One of the most important areas of our activities is the transparency of legislation. Civil oversight and understanding of the interests behind specific proposals are important for the implementation of just and necessary solutions. Unfortunately, in many cases it is difficult to obtain reliable documents which would allow us to ascertain whether the creation of law involved sufficient consideration, who was invited to prepare ideas, and who suggested the given solutions and why. This was the case in 2011, when we requested information about the actual authors of the amendment restricting citizens’ access to information. The amendment was an imprecise provision according to which citizens would not have access to information related to the management of public property, among other information. The wording of the provision would allow documents to be excluded for an indefinite period of time, by unspecified persons. Most scandalous, was the deception used by the ruling coalition in the creation of the law, specifically with regard to this provision. After rejecting it due to civic pressure while in the process of amending the Act on Access to Public Information, in the last moment before the election, the provision was re-introduced by the Senate in a slightly changed form. This constituted a violation of the legislative process, which was subsequently confirmed by the Constitutional Tribunal. In addition, the entire amendment was rushed through the legislature. The reason given was the implementation of the European directive on the re-use of public sector information. Poland was already significantly delayed in implementing this directive. However, this particular provision was not part of the implementation of the provisions of the Directive, with which all other proposals were associated.  We believed that actual authors would be disclosed if the public had access to the content of the emails of the prime minister’s advisors who worked on the amendment. However, the court case ended with a public defeat – the Supreme Administrative Court ruled that emails are not public information. This court ruling froze access to information in subsequent cases. One of the most important is the case regarding access to recordings from cameras belonging to the Marshal’s Guard. The courts have ruled that this is not public information. The recordings are important for determining the quorum during the passing of the budget act for 2017 and the law depriving people who worked for the security services of the Polish People’s Republic, of a large portion of their state pensions. Both laws were passed on December 16, 2016 amid great chaos, and there are doubts as to whether the attendance list matches the actual presence of MPs during the vote.

Another area of legislation concerns access to legal opinions. Initially, the courts gave decision-makers the opportunity to refuse access to opinions that were submitted in the legislative process. The ability to keep such opinions confidential was dependent on when they were created. The unfavourable case law arose during questions about constitutional opinions that President Komorowski was to follow when signing the law on the withdrawal of certain pension contributions from private hands to the public insurer. Over time, case law began to recognize that such opinions are public information.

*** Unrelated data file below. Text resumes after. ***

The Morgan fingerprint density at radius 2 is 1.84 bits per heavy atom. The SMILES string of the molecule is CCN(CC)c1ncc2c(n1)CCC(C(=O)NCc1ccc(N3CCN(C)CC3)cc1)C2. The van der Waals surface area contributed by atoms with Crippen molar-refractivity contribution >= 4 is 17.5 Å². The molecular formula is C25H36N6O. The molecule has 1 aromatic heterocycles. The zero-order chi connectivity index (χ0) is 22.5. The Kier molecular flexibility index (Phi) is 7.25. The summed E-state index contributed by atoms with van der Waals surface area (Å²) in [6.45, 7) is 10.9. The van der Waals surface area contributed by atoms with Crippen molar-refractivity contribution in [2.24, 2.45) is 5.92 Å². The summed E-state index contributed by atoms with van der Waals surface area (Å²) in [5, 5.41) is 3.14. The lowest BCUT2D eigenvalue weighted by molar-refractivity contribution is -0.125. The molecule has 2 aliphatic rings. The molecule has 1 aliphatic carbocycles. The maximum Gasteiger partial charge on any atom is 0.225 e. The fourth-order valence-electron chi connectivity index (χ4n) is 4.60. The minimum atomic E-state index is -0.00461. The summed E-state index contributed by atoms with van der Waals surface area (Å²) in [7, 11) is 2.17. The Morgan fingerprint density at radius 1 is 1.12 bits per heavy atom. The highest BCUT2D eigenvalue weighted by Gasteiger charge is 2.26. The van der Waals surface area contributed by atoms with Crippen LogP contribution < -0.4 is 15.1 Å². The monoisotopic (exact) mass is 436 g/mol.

On the other hand, we were able to ascertain the facts on another key issue – the draft Act on the Constitutional Tribunal of 2013. We won our court case against the Constitutional Tribunal. We asked about the bill that was drafted in this institution. It was submitted in the legislative as a presidential draft. However, we were concerned about the possibility that rules were circumvented and that the law was created by an institution that has no legislative power. Beyond that, we feared that this would lead to institutions judging the constitutionality of regulations of its own authorship. The case concerned the documents received by President Bronisław Komorowski from the Constitutional Tribunal. The President of the Court claimed that these were informal notes and did not want to make them available. Meanwhile, President Komorowski provided a document which he received from the Tribunal. It was a prepared draft of the bill. Although the result of the litigation did not affect the law itself, it became an important argument demonstrating how important it is to follow the rules in the legislative process.

The subject of legislative transparency is a challenge for at least five consecutive years. Our efforts include international recommendations regarding access to information. They concern access to ministers’ schedules, notes from meetings during which laws are, information about who visits ministries and what meetings take place therein. In the first fifteen years of our work, we found this to be the most difficult topic we have undertaken.

Public finances

Civil oversight of public spending is one of the great successes of our fifteen years of work. Even here, however, there are no shortage of issues.

Our successes include access to contracts concluded by public institutions or information about them containing contractor details, amounts, and tasks to be performed. Favourable judgments in this matter have been handed down since 2012, and citizens – including our members – urge public institutions to actively publish contract records in their Public Information Bulletins. And although this still does not apply to all institutions, many of them are making changes. We can point to the initially resistant National School of Judiciary and Public Prosecution, the Office of Competition and Consumer Protection, the Fryderyk Chopin National Institute, and various voivodeship offices. In this respect, the culmination of a significant change was the publication in late 2017 of the register of contracts by the Supreme Court in response to a petition submitted by the Watchdog Poland and over a hundred young people. The Court had previously long refused to make contracts available to us, to other active citizens, and to the eState Foundation.

It is also possible to obtain significant information about how public money is spent on grants. Here too we struggle with difficult cases, for example the case of the foundation of influential priest Tadeusz Rydzyk. The project entitled ‘A model of transparency in Poland,’ financed from public money and aiming to influence the shape of the law, is also a significant negative example. The project leader was also a public institution – Cardinal Stefan Wyszyński University, with participants including the Supreme Administrative Court and the Prosecutor General’s Office. Despite this, the project contract – with the cost of a few million Polish zlotych – was not made available by the co-financing institution (the National Centre for Research and Development) or by the project leader. We did not win our case against the institution which provided funding, but we hope to win against the Rector of Cardinal Wyszyński University. 


Graphics: Areta Wasilewska-Gregorowicz